With the significant exception of their lack of appreciation for Victorian architecture, the district's postwar planners and architects have made important contributions to the restoration of the district. Most importantly, they argued for the preservation of the early buildings and developed planning and restoration guidelines that kept the original low scale largely intact. This they countered with a spine of tall buildings as contrast. These include I.M. Pei's Society Hill Towers, which they played off against low townhouses by the same architect, in the vicinity of Second and Locust streets; Oscar Stonorov's Hopkinson House on Washington Square is an imposing apartment slab. Mitchell/Giurgola's Penn-Mutual Life Insurance tower at 510 Walnut will undoubtedly be considered of importance as well. The infill row houses that are more common on the eastern half of the district continue the palette of materials and scale of the old city. More recent large buildings such as the Independence Place apartments on the east side of Washington Square and the Society Hill Hotel at Second and Walnut streets have been less distinguished but mark the continuing success of the restored neighborhood. Although these post-war.buildings do not now contribute to the architectural or historical significance of the historic district due to age, many of these buildings may very well contribute after they become at least fifty years old.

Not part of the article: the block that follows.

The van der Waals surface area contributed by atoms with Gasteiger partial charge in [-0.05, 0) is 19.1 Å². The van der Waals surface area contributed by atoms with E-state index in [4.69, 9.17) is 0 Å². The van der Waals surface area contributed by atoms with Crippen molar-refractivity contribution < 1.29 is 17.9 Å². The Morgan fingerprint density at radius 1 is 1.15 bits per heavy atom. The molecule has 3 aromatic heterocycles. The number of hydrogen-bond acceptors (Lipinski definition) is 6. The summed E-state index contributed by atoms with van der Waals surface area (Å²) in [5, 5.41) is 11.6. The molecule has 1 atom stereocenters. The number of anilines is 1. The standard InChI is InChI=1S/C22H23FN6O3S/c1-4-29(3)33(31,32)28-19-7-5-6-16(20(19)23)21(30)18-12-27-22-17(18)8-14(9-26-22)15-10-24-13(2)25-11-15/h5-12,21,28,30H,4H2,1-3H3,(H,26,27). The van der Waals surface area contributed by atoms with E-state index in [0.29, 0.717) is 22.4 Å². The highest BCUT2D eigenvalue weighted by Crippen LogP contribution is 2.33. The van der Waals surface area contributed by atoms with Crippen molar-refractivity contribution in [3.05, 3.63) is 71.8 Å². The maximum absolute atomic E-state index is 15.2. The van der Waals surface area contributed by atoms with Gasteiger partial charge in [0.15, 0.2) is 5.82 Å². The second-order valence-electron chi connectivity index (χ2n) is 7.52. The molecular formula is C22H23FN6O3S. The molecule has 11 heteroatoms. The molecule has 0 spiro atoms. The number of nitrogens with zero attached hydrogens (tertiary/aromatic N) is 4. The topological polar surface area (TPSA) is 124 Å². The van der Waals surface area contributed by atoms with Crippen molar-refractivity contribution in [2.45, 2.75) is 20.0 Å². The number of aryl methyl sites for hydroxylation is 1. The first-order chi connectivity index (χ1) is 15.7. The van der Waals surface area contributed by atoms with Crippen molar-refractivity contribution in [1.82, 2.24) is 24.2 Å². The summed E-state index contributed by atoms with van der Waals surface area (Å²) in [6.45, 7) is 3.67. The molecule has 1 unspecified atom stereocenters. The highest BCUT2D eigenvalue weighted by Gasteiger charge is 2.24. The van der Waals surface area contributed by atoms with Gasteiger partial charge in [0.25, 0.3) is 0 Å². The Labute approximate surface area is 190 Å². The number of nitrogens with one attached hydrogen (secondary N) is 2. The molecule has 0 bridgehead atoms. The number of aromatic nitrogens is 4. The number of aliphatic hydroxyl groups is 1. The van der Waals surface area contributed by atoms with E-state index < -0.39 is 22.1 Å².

Throughout Philadelphia's history, the Society Hill Historic District has been of regional and national importance as a governmental, financial and publishing center. There, in close proximity to the Bank of the United States, and Independence Hall developed a commercial district that was a significant center of the financial and insurance industries of the nation. In later years when the business district moved west following City Hall to Broad Street the region continued to support a major publishing industry with nationally known medical, scientific and trade publications based on Washington Square. These businesses are housed in buildings designed by important local architects who shaped the Philadelphia regional architectural school, including T.U. Walter, Frank Furness, T.P. Chandler and Ralph Bencker.[1] The southern half of the district contains numerous houses and institutions erected in the eighteenth and early nineteenth century, as the city's principal early residential district. Many of these were adapted to serve the immigrant population that arrived at the end of the nineteenth century and extended Philadelphia's black ghetto which had centered around Sixth and Pine streets in the vicinity of Mother Bethel AME Church.